Sunday, September 26, 2004


Even the venerable warhorse of a news magazine, '60 Minutes', is part of the TV Universe. For instance, Mike Wallace appeared as himself in the final episode of 'Murphy Brown'.

And since 1999, it has had a spin-off, known as '60 Minutes II'. (Although now it's being called '60 Minutes Wednesday' - at least since the latest troubles.)

Here's a report by Richard Huff of the New York Daily News on the in-fighting that's erupted between the two shows since the story broke:

A war of words has erupted within the halls of "60 Minutes" following Dan Rather's admission that CBS News aired a report on President Bush [and his service in the Texas Air National Guard] using questionable documents.

On one side of the battle is Steve Kroft, a veteran correspondent on the Sunday edition of "60 Minutes." On the other is Don Hewitt, founder of the pioneering newsmagazine.

Kroft argues it's unlikely the Sunday show would have made the mistake of using the documents that bolstered Rather's report - which aired on the Wednesday telecast, formerly known as "60 Minutes II."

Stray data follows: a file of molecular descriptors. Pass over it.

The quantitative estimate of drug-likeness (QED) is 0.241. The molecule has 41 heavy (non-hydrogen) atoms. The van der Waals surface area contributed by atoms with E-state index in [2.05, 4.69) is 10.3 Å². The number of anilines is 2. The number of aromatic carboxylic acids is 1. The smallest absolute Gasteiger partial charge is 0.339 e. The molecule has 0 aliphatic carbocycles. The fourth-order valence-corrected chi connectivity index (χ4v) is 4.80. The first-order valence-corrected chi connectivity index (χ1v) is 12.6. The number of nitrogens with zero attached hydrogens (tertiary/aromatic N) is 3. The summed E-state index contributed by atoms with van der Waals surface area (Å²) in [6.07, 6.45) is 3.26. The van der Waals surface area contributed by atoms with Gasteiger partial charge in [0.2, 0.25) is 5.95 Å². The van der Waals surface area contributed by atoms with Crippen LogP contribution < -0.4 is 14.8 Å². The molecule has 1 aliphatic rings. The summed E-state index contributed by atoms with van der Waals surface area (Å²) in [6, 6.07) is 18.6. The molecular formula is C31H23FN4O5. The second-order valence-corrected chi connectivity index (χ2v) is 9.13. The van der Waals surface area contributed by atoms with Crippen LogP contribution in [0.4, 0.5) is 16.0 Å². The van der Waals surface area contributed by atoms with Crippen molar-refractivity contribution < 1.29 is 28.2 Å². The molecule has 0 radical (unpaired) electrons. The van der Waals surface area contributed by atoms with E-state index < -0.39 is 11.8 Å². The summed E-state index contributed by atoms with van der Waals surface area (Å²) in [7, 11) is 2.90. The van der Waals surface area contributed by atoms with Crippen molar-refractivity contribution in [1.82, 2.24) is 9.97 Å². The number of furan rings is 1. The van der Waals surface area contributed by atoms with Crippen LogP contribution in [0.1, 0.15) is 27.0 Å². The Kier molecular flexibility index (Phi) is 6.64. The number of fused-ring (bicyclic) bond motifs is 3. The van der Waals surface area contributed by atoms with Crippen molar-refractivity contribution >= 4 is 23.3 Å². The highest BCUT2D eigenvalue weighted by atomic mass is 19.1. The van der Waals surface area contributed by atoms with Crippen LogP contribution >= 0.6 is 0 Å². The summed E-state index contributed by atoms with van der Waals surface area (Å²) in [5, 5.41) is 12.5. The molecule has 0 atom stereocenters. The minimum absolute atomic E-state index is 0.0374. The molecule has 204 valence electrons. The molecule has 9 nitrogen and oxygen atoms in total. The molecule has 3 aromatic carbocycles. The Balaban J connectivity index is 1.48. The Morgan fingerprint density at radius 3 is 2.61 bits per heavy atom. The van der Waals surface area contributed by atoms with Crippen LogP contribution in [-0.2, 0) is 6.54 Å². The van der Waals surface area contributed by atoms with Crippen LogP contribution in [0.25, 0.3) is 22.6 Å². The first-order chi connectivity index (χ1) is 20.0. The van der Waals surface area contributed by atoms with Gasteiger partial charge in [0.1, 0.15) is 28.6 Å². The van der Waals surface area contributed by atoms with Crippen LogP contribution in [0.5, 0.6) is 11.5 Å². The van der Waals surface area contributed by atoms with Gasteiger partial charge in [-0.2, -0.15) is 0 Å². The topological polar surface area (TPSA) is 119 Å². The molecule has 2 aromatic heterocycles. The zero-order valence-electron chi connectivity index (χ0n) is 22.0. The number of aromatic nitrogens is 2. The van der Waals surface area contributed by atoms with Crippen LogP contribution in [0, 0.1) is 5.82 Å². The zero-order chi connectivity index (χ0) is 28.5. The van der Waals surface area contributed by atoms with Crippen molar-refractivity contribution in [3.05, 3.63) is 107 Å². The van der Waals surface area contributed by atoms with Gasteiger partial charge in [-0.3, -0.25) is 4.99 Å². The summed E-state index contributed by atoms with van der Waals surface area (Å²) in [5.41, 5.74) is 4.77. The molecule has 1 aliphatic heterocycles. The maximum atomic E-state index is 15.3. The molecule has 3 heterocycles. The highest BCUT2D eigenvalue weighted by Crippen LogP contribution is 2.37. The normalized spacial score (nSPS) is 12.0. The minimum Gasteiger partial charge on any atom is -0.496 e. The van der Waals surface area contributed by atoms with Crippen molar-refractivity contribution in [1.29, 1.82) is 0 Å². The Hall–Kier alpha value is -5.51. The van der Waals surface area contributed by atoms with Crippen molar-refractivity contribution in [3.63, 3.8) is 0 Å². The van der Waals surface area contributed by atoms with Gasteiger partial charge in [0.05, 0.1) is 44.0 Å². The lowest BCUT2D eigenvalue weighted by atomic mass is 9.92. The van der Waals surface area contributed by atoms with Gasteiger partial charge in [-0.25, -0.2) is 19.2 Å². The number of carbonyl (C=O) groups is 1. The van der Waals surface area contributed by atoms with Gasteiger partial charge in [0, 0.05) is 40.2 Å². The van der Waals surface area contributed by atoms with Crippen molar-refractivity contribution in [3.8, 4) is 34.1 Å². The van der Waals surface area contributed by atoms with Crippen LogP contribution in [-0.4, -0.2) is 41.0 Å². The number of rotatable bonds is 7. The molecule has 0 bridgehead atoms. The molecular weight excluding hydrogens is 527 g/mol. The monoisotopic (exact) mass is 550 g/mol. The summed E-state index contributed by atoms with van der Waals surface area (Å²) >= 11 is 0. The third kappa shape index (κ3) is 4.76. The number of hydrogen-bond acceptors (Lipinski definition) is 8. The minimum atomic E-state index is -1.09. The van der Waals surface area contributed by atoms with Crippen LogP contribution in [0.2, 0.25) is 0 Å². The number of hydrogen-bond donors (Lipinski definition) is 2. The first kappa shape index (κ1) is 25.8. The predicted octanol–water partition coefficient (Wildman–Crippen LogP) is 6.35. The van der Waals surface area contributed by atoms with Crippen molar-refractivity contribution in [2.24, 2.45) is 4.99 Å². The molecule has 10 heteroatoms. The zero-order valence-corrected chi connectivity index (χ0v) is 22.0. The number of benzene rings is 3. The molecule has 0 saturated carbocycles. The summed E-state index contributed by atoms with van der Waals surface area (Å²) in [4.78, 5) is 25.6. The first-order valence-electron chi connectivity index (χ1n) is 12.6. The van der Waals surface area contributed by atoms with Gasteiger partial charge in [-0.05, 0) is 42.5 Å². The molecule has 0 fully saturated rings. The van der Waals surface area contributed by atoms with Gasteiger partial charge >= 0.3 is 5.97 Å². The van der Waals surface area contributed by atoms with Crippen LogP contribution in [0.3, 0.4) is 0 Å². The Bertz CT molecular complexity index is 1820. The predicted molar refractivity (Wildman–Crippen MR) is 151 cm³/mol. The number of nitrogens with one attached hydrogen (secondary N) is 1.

So much so, Kroft and staffers on the Sunday telecast want it to be clear - they weren't the ones that were duped.

"We're all afraid of that, that's our biggest concern," Kroft told the Daily News. "We've held off from saying it, we've held off from making any comments as long as there was some hope the documents would prove to be real.

"Now, I think it's our responsibility to try to draw a distinction between the two broadcasts," Kroft said, admitting that the original show had been burned in the past and had learned from its mistakes.

"They've done a lot of great work over there ... particularly with the Abu Ghraib story, they didn't rush that story on the air. This one, for whatever reason, they did."

Kroft said he was surprised when "60 Minutes II" dropped the "II" in its name, but noted yesterday that in CBS' statements regarding the mistake, the show had become "60 Minutes Wednesday."

The second edition of "60 Minutes" was a contentious project from the start. Hewitt, the creator of "60 Minutes," fought against expanding the franchise but was overruled. The second show launched Jan. 13, 1999.

"I think they've acquitted themselves nicely," said Hewitt, who was forced out as executive producer last season. "When I objected to there being a second show, I didn't know how good it was going to be."

He scolded his old crew yesterday for sniping at their beleaguered colleagues.

"Now, when the other one is in trouble, they're piling on. It's unfair, uncalled for and not the way that grown men should act," Hewitt said.
Who knew spin-offs could provide that much excitement off-camera?


"Do not judge us yet; there is more to come."
- Walter Cronkite
'CBS At 50'

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